Though still very early in his career, Sean Baker has gained a reputation for being able to explore difficult topics with a light touch.
Tangerine was his breakthrough, a film about embattled trans sex workers that managed to be funny, followed up by The Florida Project, a film about poverty-stricken families outside Disneyland that managed to be warm and celebrate childhood.
Speaking to Screen International, it sounds as though he previously imagined his next film would be set in an earlier time period:
"I did have scripts ready to go but I have fallen out of love with them," he said. "I see people want me to tell stories about the contemporary US and I am taking that to heart."
As such, he revealed at International Film Festival Rotterdam this week that his next feature will (via ScreenDaily): 'likely be a character-driven drama set against the backdrop of the current opioid epidemic in the US.'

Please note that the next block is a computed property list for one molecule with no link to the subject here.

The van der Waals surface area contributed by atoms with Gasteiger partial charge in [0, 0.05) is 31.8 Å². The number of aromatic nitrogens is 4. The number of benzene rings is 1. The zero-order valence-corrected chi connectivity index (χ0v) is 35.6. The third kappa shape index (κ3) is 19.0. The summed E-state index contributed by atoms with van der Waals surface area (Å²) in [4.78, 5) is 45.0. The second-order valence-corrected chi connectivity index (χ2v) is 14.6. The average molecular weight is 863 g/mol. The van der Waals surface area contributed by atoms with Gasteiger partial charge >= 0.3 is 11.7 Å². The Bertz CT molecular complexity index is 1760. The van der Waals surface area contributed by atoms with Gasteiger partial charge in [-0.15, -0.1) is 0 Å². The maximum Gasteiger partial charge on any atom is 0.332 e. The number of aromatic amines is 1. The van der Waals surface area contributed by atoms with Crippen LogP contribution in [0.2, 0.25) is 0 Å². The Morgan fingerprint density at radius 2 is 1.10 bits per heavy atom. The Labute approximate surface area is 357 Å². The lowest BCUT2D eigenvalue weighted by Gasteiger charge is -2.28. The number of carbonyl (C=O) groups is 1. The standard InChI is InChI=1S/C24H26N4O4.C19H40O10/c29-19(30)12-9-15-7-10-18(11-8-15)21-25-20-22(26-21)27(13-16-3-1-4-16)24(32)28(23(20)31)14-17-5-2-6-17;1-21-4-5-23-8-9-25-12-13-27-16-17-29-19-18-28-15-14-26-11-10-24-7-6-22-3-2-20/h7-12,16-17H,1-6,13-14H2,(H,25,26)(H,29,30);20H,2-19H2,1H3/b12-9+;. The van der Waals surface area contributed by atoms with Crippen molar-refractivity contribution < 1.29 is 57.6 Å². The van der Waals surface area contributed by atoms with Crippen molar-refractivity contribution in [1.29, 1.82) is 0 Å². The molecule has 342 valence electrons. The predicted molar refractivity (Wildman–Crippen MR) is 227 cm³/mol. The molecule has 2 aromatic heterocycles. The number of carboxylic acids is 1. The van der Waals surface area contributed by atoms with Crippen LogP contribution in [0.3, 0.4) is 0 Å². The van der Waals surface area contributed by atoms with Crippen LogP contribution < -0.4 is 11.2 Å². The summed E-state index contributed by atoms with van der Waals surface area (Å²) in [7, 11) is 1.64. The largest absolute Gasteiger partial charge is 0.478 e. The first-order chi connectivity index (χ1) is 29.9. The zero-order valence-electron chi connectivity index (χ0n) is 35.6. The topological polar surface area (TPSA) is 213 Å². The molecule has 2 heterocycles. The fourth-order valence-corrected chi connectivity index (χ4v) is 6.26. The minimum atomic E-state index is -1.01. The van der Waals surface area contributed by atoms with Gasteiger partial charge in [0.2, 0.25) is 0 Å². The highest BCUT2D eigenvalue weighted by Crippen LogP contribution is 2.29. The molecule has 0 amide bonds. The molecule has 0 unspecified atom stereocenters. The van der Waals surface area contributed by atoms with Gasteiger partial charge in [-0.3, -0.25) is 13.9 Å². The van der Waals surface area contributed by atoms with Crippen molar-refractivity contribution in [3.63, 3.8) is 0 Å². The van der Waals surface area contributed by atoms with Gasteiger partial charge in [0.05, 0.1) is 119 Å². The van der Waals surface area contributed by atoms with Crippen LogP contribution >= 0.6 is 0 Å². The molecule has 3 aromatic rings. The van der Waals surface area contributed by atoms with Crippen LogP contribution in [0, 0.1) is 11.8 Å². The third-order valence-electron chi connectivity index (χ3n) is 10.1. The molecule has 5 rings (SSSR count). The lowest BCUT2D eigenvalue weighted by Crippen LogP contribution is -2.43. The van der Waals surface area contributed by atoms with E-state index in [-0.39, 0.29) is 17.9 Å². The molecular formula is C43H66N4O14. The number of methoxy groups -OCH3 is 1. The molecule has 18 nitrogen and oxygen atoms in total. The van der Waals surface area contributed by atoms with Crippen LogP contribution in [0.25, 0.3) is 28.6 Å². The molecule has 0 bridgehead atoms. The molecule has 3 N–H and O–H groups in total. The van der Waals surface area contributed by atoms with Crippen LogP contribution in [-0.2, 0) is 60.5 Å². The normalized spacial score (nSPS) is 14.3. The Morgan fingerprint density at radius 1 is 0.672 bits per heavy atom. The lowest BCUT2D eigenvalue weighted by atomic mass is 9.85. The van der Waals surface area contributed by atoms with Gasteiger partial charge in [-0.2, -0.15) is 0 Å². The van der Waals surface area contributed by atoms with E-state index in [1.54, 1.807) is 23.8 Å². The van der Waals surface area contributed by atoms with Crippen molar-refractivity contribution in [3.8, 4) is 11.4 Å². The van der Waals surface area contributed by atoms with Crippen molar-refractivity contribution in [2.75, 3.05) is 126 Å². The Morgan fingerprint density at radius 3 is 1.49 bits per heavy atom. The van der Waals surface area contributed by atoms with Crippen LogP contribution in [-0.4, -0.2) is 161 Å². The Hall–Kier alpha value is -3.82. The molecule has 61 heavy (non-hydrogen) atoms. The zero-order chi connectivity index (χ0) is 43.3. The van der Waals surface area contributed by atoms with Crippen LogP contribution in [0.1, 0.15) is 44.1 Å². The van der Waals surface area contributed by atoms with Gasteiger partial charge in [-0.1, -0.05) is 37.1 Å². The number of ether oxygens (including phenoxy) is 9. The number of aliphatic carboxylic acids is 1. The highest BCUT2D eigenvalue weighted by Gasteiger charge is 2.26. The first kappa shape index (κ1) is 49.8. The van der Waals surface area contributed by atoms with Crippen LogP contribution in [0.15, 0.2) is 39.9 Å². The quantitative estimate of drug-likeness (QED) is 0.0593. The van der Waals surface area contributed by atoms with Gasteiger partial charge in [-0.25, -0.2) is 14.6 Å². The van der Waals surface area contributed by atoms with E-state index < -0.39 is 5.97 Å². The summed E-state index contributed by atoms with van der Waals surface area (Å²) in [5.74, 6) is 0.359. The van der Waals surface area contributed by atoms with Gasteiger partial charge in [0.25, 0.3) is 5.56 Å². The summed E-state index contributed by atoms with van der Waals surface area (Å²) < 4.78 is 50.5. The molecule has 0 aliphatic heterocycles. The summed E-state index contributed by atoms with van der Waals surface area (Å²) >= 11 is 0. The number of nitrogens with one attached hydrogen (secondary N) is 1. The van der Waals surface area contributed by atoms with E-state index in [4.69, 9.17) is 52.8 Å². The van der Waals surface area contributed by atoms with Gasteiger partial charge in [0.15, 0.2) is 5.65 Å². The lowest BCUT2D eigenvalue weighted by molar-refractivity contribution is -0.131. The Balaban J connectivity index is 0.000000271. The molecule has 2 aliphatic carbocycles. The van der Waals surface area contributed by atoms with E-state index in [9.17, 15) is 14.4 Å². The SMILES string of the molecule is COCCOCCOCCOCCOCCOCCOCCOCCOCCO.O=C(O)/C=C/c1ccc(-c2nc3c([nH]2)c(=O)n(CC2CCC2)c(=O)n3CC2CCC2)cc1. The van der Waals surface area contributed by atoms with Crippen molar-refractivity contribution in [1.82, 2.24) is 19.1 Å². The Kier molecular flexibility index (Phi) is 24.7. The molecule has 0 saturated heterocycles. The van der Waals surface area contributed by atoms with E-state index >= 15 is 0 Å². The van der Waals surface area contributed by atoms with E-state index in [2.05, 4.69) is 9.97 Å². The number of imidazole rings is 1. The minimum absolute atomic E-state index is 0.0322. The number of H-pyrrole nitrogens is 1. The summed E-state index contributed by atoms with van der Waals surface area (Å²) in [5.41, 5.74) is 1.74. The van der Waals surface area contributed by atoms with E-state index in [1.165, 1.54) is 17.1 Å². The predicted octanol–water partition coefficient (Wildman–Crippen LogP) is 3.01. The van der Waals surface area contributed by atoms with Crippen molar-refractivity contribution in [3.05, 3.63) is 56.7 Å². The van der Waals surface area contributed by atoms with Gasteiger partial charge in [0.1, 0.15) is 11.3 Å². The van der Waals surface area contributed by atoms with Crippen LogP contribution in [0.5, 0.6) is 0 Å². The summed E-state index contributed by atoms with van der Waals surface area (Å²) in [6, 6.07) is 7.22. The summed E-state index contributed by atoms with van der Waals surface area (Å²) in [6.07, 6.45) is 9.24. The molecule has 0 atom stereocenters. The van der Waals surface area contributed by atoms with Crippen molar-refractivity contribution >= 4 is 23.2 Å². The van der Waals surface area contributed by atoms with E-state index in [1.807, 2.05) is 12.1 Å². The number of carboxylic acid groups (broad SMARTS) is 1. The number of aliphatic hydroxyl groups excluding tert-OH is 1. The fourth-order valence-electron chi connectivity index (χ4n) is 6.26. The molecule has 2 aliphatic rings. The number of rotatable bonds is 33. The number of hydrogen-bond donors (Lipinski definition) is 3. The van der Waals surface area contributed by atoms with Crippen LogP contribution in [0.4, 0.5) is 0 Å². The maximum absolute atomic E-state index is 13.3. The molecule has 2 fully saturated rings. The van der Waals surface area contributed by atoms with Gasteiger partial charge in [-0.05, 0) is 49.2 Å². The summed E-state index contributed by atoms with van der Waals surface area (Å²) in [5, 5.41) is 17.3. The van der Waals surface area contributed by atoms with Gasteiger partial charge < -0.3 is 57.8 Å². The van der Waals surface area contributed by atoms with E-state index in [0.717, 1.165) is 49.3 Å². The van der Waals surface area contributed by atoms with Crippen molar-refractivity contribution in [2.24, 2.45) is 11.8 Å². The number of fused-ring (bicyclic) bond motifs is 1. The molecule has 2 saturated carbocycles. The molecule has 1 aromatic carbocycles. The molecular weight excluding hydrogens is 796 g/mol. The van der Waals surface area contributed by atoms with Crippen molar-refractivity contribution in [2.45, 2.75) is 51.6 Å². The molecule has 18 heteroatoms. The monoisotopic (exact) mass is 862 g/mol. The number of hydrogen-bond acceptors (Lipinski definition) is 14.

Baker has secured a grant from New York-based non-profit film company Cinereach to "take a road trip" and research the drug crisis that is gripping America, the film possibly being set in the most notorious state for opioid abuse, West Virginia.
Speaking about The Florida Project, Baker lamented that it took a big name like Willem Dafoe for the film to become a more mainstream success and get award nominations.
"It is art and commerce. You are always thinking: ‘do I need to get a name in there.’ If I didn’t have Willem in this film, I doubt it would even be in the conversation, at least in the US. All they want is stars. It’s kind of ridiculous. They judge you if you don’t have a star."
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